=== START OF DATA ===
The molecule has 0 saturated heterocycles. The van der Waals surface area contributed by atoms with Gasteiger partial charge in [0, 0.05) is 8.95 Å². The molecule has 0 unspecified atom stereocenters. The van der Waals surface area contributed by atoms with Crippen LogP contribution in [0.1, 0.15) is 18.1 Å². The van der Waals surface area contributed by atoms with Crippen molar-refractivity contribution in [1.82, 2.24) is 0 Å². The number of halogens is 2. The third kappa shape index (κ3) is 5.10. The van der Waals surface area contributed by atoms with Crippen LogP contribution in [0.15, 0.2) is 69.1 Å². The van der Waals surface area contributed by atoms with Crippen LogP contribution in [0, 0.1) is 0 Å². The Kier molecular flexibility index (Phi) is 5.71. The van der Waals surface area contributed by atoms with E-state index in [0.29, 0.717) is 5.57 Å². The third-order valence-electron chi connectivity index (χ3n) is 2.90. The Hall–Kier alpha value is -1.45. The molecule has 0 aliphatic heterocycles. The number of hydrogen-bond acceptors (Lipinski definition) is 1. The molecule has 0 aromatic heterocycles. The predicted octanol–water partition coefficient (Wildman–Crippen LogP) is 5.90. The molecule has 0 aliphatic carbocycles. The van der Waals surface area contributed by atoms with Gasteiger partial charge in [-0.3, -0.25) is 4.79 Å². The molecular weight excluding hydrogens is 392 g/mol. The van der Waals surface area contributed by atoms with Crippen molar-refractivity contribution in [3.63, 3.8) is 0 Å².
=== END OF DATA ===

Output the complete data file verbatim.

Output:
The molecule has 0 saturated heterocycles. The van der Waals surface area contributed by atoms with Gasteiger partial charge in [0, 0.05) is 8.95 Å². The molecule has 0 unspecified atom stereocenters. The van der Waals surface area contributed by atoms with Crippen LogP contribution in [0.1, 0.15) is 18.1 Å². The van der Waals surface area contributed by atoms with Crippen molar-refractivity contribution in [1.82, 2.24) is 0 Å². The number of halogens is 2. The third kappa shape index (κ3) is 5.10. The van der Waals surface area contributed by atoms with Crippen LogP contribution in [0.15, 0.2) is 69.1 Å². The van der Waals surface area contributed by atoms with Crippen LogP contribution in [0, 0.1) is 0 Å². The Kier molecular flexibility index (Phi) is 5.71. The van der Waals surface area contributed by atoms with E-state index in [0.29, 0.717) is 5.57 Å². The third-order valence-electron chi connectivity index (χ3n) is 2.90. The Hall–Kier alpha value is -1.45. The molecule has 0 aliphatic heterocycles. The number of hydrogen-bond acceptors (Lipinski definition) is 1. The molecule has 0 aromatic heterocycles. The predicted octanol–water partition coefficient (Wildman–Crippen LogP) is 5.90. The molecule has 0 aliphatic carbocycles. The van der Waals surface area contributed by atoms with Gasteiger partial charge in [-0.3, -0.25) is 4.79 Å². The molecular weight excluding hydrogens is 392 g/mol. The van der Waals surface area contributed by atoms with Crippen molar-refractivity contribution in [3.63, 3.8) is 0 Å².